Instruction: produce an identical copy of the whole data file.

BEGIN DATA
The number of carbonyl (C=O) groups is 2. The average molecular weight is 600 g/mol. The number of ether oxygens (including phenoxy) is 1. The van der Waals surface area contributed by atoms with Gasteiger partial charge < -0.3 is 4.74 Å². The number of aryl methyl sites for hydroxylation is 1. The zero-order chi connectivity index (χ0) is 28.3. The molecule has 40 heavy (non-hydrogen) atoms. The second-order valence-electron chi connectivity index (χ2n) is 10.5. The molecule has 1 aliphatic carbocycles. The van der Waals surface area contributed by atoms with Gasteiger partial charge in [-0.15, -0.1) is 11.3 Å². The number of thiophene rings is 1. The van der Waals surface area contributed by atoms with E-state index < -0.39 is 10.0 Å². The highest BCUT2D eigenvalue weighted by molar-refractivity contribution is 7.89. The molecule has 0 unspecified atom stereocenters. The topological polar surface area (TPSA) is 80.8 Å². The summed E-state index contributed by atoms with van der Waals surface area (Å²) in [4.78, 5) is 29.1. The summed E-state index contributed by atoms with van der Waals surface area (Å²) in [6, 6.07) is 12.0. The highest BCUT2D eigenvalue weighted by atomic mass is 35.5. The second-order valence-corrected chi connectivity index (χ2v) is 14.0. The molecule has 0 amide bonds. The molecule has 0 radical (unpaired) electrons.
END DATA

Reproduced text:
The number of carbonyl (C=O) groups is 2. The average molecular weight is 600 g/mol. The number of ether oxygens (including phenoxy) is 1. The van der Waals surface area contributed by atoms with Gasteiger partial charge < -0.3 is 4.74 Å². The number of aryl methyl sites for hydroxylation is 1. The zero-order chi connectivity index (χ0) is 28.3. The molecule has 40 heavy (non-hydrogen) atoms. The second-order valence-electron chi connectivity index (χ2n) is 10.5. The molecule has 1 aliphatic carbocycles. The van der Waals surface area contributed by atoms with Gasteiger partial charge in [-0.15, -0.1) is 11.3 Å². The number of thiophene rings is 1. The van der Waals surface area contributed by atoms with E-state index < -0.39 is 10.0 Å². The highest BCUT2D eigenvalue weighted by molar-refractivity contribution is 7.89. The molecule has 0 unspecified atom stereocenters. The topological polar surface area (TPSA) is 80.8 Å². The summed E-state index contributed by atoms with van der Waals surface area (Å²) in [4.78, 5) is 29.1. The summed E-state index contributed by atoms with van der Waals surface area (Å²) in [6, 6.07) is 12.0. The highest BCUT2D eigenvalue weighted by atomic mass is 35.5. The second-order valence-corrected chi connectivity index (χ2v) is 14.0. The molecule has 0 amide bonds. The molecule has 0 radical (unpaired) electrons.